+
|
 
| {{section|Page:MS M.383 2r.jpg|2r.6|lbl=-}}
 
| {{section|Page:MS M.383 2r.jpg|2r.6|lbl=-}}
|
 
 
|  
 
|  
 
|  
 
|  
Line 573: Line 580:
  
 
<p>And in this way you can see all the art of fencing in this book, that cannot ever fail you, so well-worded are the explanations about the depicted figures.</p>
 
<p>And in this way you can see all the art of fencing in this book, that cannot ever fail you, so well-worded are the explanations about the depicted figures.</p>
 +
| class="noline" |
 
| class="noline" | {{section|Page:MS M.383 2r.jpg|2r.7|lbl=-}}
 
| class="noline" | {{section|Page:MS M.383 2r.jpg|2r.7|lbl=-}}
| class="noline" |
 
 
| class="noline" |  
 
| class="noline" |  
 
| class="noline" |  
 
| class="noline" |  
Line 591: Line 598:
 
! <p>{{rating|C|Draft Translation (from the Pisani Dossi)}}<br/>by [[translator::Michael Chidester]]</p>
 
! <p>{{rating|C|Draft Translation (from the Pisani Dossi)}}<br/>by [[translator::Michael Chidester]]</p>
 
! <p>[Paris does not contain Preface]</p>
 
! <p>[Paris does not contain Preface]</p>
! <p>[[Fior di Battaglia (MS M.383)|Morgan Transcription]] (1400s){{edit index|Fior di Battaglia (MS M.383)}}<br/>Open for editing</p>
+
! <p>[[Fior di Battaglia (MS XXIV)|San Daniele del Friuli Transcription]] (1699)<br/>by [[Michael Chidester]]</p>
 +
! <p>[[Fior di Battaglia (MS M.383)|Morgan Transcription]] (1400s){{edit index|Fior di Battaglia (MS M.383)}}<br/>by [[Michael Chidester]]</p>
 
! <p>[[Fior di Battaglia (MS Ludwig XV 13)|Getty Transcription]] (1400s){{edit index|Fior di Battaglia (MS Ludwig XV 13)}}<br/>Open for editing</p>
 
! <p>[[Fior di Battaglia (MS Ludwig XV 13)|Getty Transcription]] (1400s){{edit index|Fior di Battaglia (MS Ludwig XV 13)}}<br/>Open for editing</p>
! <p>[[Fior di Battaglia (MS XXIV)|San Daniele del Friuli Transcription]] (1699)<br/>by [[Luigi Zanutto]]</p>
 
 
! <p>[[Flos Duellatorum (Pisani Dossi MS)|Pisani Dossi Transcription]] (1409){{edit index|Flos Duellatorum (Pisani Dossi MS)}}<br/>by [[Francesco Novati]]</p>
 
! <p>[[Flos Duellatorum (Pisani Dossi MS)|Pisani Dossi Transcription]] (1409){{edit index|Flos Duellatorum (Pisani Dossi MS)}}<br/>by [[Francesco Novati]]</p>
 
! <p>[[Florius de Arte Luctandi (MS Latin 11269)|Paris Transcription]] (1420s){{edit index|Florius de Arte Luctandi (MS Latin 11269)}}<br/>by [[Kendra Brown]] and [[Rebecca Garber]]</p>
 
! <p>[[Florius de Arte Luctandi (MS Latin 11269)|Paris Transcription]] (1420s){{edit index|Florius de Arte Luctandi (MS Latin 11269)}}<br/>by [[Kendra Brown]] and [[Rebecca Garber]]</p>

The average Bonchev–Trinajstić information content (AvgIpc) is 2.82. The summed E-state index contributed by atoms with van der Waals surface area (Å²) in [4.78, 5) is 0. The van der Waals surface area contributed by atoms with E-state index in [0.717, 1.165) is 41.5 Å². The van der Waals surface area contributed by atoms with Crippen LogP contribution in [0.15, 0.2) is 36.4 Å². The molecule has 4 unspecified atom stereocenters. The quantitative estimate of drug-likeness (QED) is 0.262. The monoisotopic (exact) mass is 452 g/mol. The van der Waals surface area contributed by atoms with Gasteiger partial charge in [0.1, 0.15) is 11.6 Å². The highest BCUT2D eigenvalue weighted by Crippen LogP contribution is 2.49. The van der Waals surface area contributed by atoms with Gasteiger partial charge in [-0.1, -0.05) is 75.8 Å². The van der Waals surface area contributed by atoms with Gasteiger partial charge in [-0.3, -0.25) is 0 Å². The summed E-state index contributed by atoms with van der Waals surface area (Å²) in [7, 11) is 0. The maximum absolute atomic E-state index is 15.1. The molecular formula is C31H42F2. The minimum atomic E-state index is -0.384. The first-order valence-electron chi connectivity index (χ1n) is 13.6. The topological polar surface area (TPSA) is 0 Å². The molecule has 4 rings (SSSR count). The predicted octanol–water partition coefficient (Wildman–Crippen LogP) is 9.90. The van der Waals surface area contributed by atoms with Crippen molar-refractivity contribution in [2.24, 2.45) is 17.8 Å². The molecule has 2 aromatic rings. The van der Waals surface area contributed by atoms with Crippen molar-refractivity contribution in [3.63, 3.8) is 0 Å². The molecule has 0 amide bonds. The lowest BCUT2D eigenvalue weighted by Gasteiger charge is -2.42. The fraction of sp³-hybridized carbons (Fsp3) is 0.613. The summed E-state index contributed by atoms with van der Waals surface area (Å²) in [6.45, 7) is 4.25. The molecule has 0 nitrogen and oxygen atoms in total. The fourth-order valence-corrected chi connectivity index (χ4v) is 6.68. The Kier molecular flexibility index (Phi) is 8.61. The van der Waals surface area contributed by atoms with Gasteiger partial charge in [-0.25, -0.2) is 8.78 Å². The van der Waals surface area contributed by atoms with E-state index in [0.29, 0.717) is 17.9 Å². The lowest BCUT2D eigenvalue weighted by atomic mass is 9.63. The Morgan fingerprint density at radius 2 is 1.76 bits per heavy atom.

Line 689: Line 696:
 
! <p>{{rating|B|Completed Translation (from the Pisani Dossi)}}<br/>by [[translator::Michael Chidester]]</p>
 
! <p>{{rating|B|Completed Translation (from the Pisani Dossi)}}<br/>by [[translator::Michael Chidester]]</p>
 
! <p>[Paris does not contain Preface]</p>
 
! <p>[Paris does not contain Preface]</p>
! <p>[[Fior di Battaglia (MS M.383)|Morgan Transcription]] (1400s){{edit index|Fior di Battaglia (MS M.383)}}<br/>Open for editing</p>
+
! <p>[[Fior di Battaglia (MS XXIV)|San Daniele del Friuli Transcription]] (1699)<br/>by [[Michael Chidester]]</p>
 +
! <p>[[Fior di Battaglia (MS M.383)|Morgan Transcription]] (1400s){{edit index|Fior di Battaglia (MS M.383)}}<br/>by [[Michael Chidester]]</p>
 
! <p>[[Fior di Battaglia (MS Ludwig XV 13)|Getty Transcription]] (1400s){{edit index|Fior di Battaglia (MS Ludwig XV 13)}}<br/>Open for editing</p>
 
! <p>[[Fior di Battaglia (MS Ludwig XV 13)|Getty Transcription]] (1400s){{edit index|Fior di Battaglia (MS Ludwig XV 13)}}<br/>Open for editing</p>
! <p>[[Fior di Battaglia (MS XXIV)|San Daniele del Friuli Transcription]] (1699)<br/>by [[Luigi Zanutto]]</p>
 
 
! <p>[[Flos Duellatorum (Pisani Dossi MS)|Pisani Dossi Transcription]] (1409){{edit index|Flos Duellatorum (Pisani Dossi MS)}}<br/>by [[Francesco Novati]]</p>
 
! <p>[[Flos Duellatorum (Pisani Dossi MS)|Pisani Dossi Transcription]] (1409){{edit index|Flos Duellatorum (Pisani Dossi MS)}}<br/>by [[Francesco Novati]]</p>
 
! <p>[[Florius de Arte Luctandi (MS Latin 11269)|Paris Transcription]] (1420s){{edit index|Florius de Arte Luctandi (MS Latin 11269)}}<br/>by [[Kendra Brown]] and [[Rebecca Garber]]</p>
 
! <p>[[Florius de Arte Luctandi (MS Latin 11269)|Paris Transcription]] (1420s){{edit index|Florius de Arte Luctandi (MS Latin 11269)}}<br/>by [[Kendra Brown]] and [[Rebecca Garber]]</p>
Line 1,120: Line 1,127: